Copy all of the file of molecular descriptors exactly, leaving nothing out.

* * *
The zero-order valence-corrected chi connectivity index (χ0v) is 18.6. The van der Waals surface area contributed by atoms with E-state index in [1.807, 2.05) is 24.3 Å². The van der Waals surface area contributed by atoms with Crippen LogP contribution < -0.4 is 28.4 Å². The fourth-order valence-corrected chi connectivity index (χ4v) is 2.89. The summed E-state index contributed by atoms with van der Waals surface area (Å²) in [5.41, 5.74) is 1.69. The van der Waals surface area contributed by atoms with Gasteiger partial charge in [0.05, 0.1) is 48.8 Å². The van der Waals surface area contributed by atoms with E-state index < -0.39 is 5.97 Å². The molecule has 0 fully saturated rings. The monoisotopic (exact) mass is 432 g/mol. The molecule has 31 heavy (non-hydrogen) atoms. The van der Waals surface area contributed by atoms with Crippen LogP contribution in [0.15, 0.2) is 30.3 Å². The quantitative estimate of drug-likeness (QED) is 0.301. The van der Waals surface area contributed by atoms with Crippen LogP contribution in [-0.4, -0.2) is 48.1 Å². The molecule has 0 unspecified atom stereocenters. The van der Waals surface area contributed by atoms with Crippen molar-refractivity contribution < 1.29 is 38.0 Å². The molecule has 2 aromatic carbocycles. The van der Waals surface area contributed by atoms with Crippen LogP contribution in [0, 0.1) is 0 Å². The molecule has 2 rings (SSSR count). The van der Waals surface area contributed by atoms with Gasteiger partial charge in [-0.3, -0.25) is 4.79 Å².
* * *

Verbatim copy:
The zero-order valence-corrected chi connectivity index (χ0v) is 18.6. The van der Waals surface area contributed by atoms with E-state index in [1.807, 2.05) is 24.3 Å². The van der Waals surface area contributed by atoms with Crippen LogP contribution < -0.4 is 28.4 Å². The fourth-order valence-corrected chi connectivity index (χ4v) is 2.89. The summed E-state index contributed by atoms with van der Waals surface area (Å²) in [5.41, 5.74) is 1.69. The van der Waals surface area contributed by atoms with Gasteiger partial charge in [0.05, 0.1) is 48.8 Å². The van der Waals surface area contributed by atoms with E-state index < -0.39 is 5.97 Å². The molecule has 0 fully saturated rings. The monoisotopic (exact) mass is 432 g/mol. The molecule has 31 heavy (non-hydrogen) atoms. The van der Waals surface area contributed by atoms with Crippen LogP contribution in [0.15, 0.2) is 30.3 Å². The quantitative estimate of drug-likeness (QED) is 0.301. The van der Waals surface area contributed by atoms with Crippen LogP contribution in [-0.4, -0.2) is 48.1 Å². The molecule has 0 unspecified atom stereocenters. The van der Waals surface area contributed by atoms with Crippen molar-refractivity contribution < 1.29 is 38.0 Å². The molecule has 2 aromatic carbocycles. The van der Waals surface area contributed by atoms with Crippen LogP contribution in [0, 0.1) is 0 Å². The molecule has 2 rings (SSSR count). The van der Waals surface area contributed by atoms with Gasteiger partial charge in [-0.3, -0.25) is 4.79 Å².